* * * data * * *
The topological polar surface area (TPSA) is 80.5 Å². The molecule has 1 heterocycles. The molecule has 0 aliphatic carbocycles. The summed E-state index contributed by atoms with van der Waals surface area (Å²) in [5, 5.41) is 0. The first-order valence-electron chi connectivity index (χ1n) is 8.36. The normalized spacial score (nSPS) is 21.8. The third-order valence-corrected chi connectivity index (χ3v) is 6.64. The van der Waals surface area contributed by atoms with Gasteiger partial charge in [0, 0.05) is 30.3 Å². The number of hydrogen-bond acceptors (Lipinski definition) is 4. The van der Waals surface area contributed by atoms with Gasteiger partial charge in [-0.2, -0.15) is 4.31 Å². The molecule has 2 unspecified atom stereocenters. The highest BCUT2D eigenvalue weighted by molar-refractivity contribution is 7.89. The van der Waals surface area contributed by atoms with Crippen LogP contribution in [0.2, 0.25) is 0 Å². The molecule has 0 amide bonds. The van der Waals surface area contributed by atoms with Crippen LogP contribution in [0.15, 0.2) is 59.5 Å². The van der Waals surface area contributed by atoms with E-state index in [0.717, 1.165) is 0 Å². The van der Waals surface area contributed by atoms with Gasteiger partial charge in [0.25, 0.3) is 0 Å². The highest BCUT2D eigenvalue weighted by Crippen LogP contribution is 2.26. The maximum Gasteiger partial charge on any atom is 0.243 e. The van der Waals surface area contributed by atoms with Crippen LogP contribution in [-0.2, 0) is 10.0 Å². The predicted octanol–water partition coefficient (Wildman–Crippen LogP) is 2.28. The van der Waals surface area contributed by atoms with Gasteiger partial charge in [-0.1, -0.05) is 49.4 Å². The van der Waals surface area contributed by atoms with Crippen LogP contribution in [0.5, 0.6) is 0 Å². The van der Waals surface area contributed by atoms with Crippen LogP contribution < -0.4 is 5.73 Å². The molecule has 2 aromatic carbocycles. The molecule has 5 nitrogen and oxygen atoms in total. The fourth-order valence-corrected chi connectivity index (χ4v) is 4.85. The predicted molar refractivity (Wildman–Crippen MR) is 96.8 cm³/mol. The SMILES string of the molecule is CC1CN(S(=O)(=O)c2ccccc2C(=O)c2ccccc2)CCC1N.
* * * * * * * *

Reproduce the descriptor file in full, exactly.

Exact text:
The topological polar surface area (TPSA) is 80.5 Å². The molecule has 1 heterocycles. The molecule has 0 aliphatic carbocycles. The summed E-state index contributed by atoms with van der Waals surface area (Å²) in [5, 5.41) is 0. The first-order valence-electron chi connectivity index (χ1n) is 8.36. The normalized spacial score (nSPS) is 21.8. The third-order valence-corrected chi connectivity index (χ3v) is 6.64. The van der Waals surface area contributed by atoms with Gasteiger partial charge in [0, 0.05) is 30.3 Å². The number of hydrogen-bond acceptors (Lipinski definition) is 4. The van der Waals surface area contributed by atoms with Gasteiger partial charge in [-0.2, -0.15) is 4.31 Å². The molecule has 2 unspecified atom stereocenters. The highest BCUT2D eigenvalue weighted by molar-refractivity contribution is 7.89. The van der Waals surface area contributed by atoms with Crippen LogP contribution in [0.2, 0.25) is 0 Å². The molecule has 0 amide bonds. The van der Waals surface area contributed by atoms with Crippen LogP contribution in [0.15, 0.2) is 59.5 Å². The van der Waals surface area contributed by atoms with E-state index in [0.717, 1.165) is 0 Å². The van der Waals surface area contributed by atoms with Gasteiger partial charge in [0.25, 0.3) is 0 Å². The highest BCUT2D eigenvalue weighted by Crippen LogP contribution is 2.26. The maximum Gasteiger partial charge on any atom is 0.243 e. The van der Waals surface area contributed by atoms with Crippen LogP contribution in [-0.2, 0) is 10.0 Å². The predicted octanol–water partition coefficient (Wildman–Crippen LogP) is 2.28. The van der Waals surface area contributed by atoms with Gasteiger partial charge in [-0.1, -0.05) is 49.4 Å². The van der Waals surface area contributed by atoms with Crippen LogP contribution in [0.5, 0.6) is 0 Å². The van der Waals surface area contributed by atoms with Crippen LogP contribution < -0.4 is 5.73 Å². The molecule has 2 aromatic carbocycles. The molecule has 5 nitrogen and oxygen atoms in total. The fourth-order valence-corrected chi connectivity index (χ4v) is 4.85. The predicted molar refractivity (Wildman–Crippen MR) is 96.8 cm³/mol. The SMILES string of the molecule is CC1CN(S(=O)(=O)c2ccccc2C(=O)c2ccccc2)CCC1N.